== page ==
Cement producer PPC produced double-digit earnings for the first half of the 2018 financial year, with the JSE-listed group’s rest of Africa cement operations delivering a shining performance.
For the six months ended September 30, net profit attributable to PPC shareholders increased by 188% to R294-million.
Earnings a share increased by 54% to 20c, while headline earnings a share rose by 36% to 19c during the half-year under review.
Group earnings before interest, taxes, depreciation and amortisation (Ebitda) expanded by 4% to R1.2-billion, supported by a 25% Ebitda growth to R422-million from the rest of Africa, said CEO Johan Claassen.
The Southern Africa cement division maintained its Ebitda of R740-million.
Ebitda of R63-million and R40-million were generated by the lime and aggregate and readymix divisions respectively.
Corporate action and other nonrecurring expenses amounted to R53-million, while the impact of a stronger exchange rate reduced Ebitda by R43-million on a comparable basis.
Excluding these impacts, group Ebitda would have risen by 12%.
Group revenue increased by 1% to R5.2-billion, with total cement volumes up 2% to about three-million tonnes.
Revenue in Southern Africa cement, which includes Botswana, was marginally down at R2.9-billion, with the segment achieving 2% higher realised average selling prices but a 1% reduction in volumes.
Revenue from the rest of Africa was recorded as R1.25-billion in the first half of the financial year, up from the R1.1-billion recorded in the prior corresponding period.
In the materials divisions, the lime segment produced revenue of R390-million, while the aggregate and readymix unit delivered revenue of R646-million.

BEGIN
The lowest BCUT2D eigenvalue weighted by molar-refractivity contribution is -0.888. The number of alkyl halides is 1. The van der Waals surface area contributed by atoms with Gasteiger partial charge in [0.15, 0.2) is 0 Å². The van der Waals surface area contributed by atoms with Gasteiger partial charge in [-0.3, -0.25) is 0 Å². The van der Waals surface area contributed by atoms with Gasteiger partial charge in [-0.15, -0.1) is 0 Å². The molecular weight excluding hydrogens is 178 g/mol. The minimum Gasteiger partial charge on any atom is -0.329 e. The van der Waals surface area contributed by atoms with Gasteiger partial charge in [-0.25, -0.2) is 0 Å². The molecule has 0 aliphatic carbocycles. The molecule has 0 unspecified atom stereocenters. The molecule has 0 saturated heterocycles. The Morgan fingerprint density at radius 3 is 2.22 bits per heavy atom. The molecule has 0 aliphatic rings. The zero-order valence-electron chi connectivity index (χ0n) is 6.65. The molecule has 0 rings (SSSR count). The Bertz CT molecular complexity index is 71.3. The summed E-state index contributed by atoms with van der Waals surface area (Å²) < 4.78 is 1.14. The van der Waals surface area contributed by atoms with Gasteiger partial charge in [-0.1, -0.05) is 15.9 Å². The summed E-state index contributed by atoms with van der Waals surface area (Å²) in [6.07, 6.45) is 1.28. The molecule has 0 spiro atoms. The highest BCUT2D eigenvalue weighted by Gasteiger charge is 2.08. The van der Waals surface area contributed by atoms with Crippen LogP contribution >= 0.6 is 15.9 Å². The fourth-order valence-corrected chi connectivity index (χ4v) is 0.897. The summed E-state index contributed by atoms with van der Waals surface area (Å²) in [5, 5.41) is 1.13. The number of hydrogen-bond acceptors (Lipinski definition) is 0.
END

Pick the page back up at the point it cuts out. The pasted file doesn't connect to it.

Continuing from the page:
PPC also reported a decline in net debt from R4.7-billion in March 2017 to R4.4-billion by September 2017.
The group further improved its balance sheet by slashing finance costs by 44% post a rights issue to R285-million.
“The decrease was owing to the benefits of the rights issue and the liquidity and guarantee facility agreement fees incurred in the previous reporting period,” the company said on Thursday.
AFRICA’S STERLING PERFORMANCE
The group posted the improvements following a period of “transformation” as new investments in Zimbabwe and Rwanda contributed positively to growth during the half-year under review.
“PPC Zimbabwe grew volumes by more than 25% compared with last year, achieving new sales records in the process,” explained Claassen, noting that the commissioning of the Harare mill supported volume growth in the north of the country.
PPC also pointed to the success of operations in Rwanda, with robust volume growth and capacity use above 65%. Sales volumes grew by more than 30% for the period.
New investments in the Democratic Republic of the Congo (DRC) and Ethiopia will be fully commissioned during the second half of the current financial year, with both plants completed and in the process of being tested.
“PPC has reviewed its priorities over the last five months and will continue to focus on these key priorities in the next 12 months. These key priorities are in optimising the financial, operational and human capital elements of the business,” the company highlighted.
This will also ensure that the restructuring of the South African and DRC debt is finalised and implemented.
“The group has made significant progress in improving liquidity and smoothing the maturity profile of the business. This is through the pending restructuring of Southern Africa debt maturing in June 2018 to a more smoother payment profile of between three to five years,” he said.
Significant progress has been made on finalising the DRC funding agreements, with a term sheet received from the funders, highlighting a 24-month capital holiday, which will reduce the required deficiency funding from PPC.